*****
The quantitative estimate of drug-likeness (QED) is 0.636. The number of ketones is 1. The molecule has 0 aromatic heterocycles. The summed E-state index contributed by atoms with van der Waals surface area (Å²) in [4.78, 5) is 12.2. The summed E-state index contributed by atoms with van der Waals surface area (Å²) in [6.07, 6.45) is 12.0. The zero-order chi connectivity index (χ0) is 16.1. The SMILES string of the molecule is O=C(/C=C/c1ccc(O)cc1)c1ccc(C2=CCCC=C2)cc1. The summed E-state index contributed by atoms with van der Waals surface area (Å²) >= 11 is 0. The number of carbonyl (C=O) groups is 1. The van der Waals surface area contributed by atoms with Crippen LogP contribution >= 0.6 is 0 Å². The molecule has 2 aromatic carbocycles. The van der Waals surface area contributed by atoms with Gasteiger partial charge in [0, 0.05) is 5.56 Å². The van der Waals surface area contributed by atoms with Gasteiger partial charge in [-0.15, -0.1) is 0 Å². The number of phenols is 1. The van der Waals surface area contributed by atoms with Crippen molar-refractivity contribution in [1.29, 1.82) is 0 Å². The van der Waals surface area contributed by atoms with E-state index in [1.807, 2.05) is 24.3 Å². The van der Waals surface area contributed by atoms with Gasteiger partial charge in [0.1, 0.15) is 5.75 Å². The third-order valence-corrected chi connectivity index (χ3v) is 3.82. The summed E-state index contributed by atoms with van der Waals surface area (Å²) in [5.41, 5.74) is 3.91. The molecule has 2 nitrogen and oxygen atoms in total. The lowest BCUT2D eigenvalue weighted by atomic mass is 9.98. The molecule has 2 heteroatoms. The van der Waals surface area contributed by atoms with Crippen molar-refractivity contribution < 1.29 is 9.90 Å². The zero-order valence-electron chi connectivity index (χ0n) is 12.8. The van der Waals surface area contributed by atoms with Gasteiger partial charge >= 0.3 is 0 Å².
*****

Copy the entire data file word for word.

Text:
The quantitative estimate of drug-likeness (QED) is 0.636. The number of ketones is 1. The molecule has 0 aromatic heterocycles. The summed E-state index contributed by atoms with van der Waals surface area (Å²) in [4.78, 5) is 12.2. The summed E-state index contributed by atoms with van der Waals surface area (Å²) in [6.07, 6.45) is 12.0. The zero-order chi connectivity index (χ0) is 16.1. The SMILES string of the molecule is O=C(/C=C/c1ccc(O)cc1)c1ccc(C2=CCCC=C2)cc1. The summed E-state index contributed by atoms with van der Waals surface area (Å²) >= 11 is 0. The number of carbonyl (C=O) groups is 1. The van der Waals surface area contributed by atoms with Crippen LogP contribution >= 0.6 is 0 Å². The molecule has 2 aromatic carbocycles. The van der Waals surface area contributed by atoms with Gasteiger partial charge in [0, 0.05) is 5.56 Å². The van der Waals surface area contributed by atoms with Gasteiger partial charge in [-0.15, -0.1) is 0 Å². The number of phenols is 1. The van der Waals surface area contributed by atoms with Crippen molar-refractivity contribution in [1.29, 1.82) is 0 Å². The van der Waals surface area contributed by atoms with E-state index in [1.807, 2.05) is 24.3 Å². The van der Waals surface area contributed by atoms with Gasteiger partial charge in [0.1, 0.15) is 5.75 Å². The third-order valence-corrected chi connectivity index (χ3v) is 3.82. The summed E-state index contributed by atoms with van der Waals surface area (Å²) in [5.41, 5.74) is 3.91. The molecule has 2 nitrogen and oxygen atoms in total. The lowest BCUT2D eigenvalue weighted by atomic mass is 9.98. The molecule has 2 heteroatoms. The van der Waals surface area contributed by atoms with Crippen molar-refractivity contribution < 1.29 is 9.90 Å². The zero-order valence-electron chi connectivity index (χ0n) is 12.8. The van der Waals surface area contributed by atoms with Gasteiger partial charge >= 0.3 is 0 Å².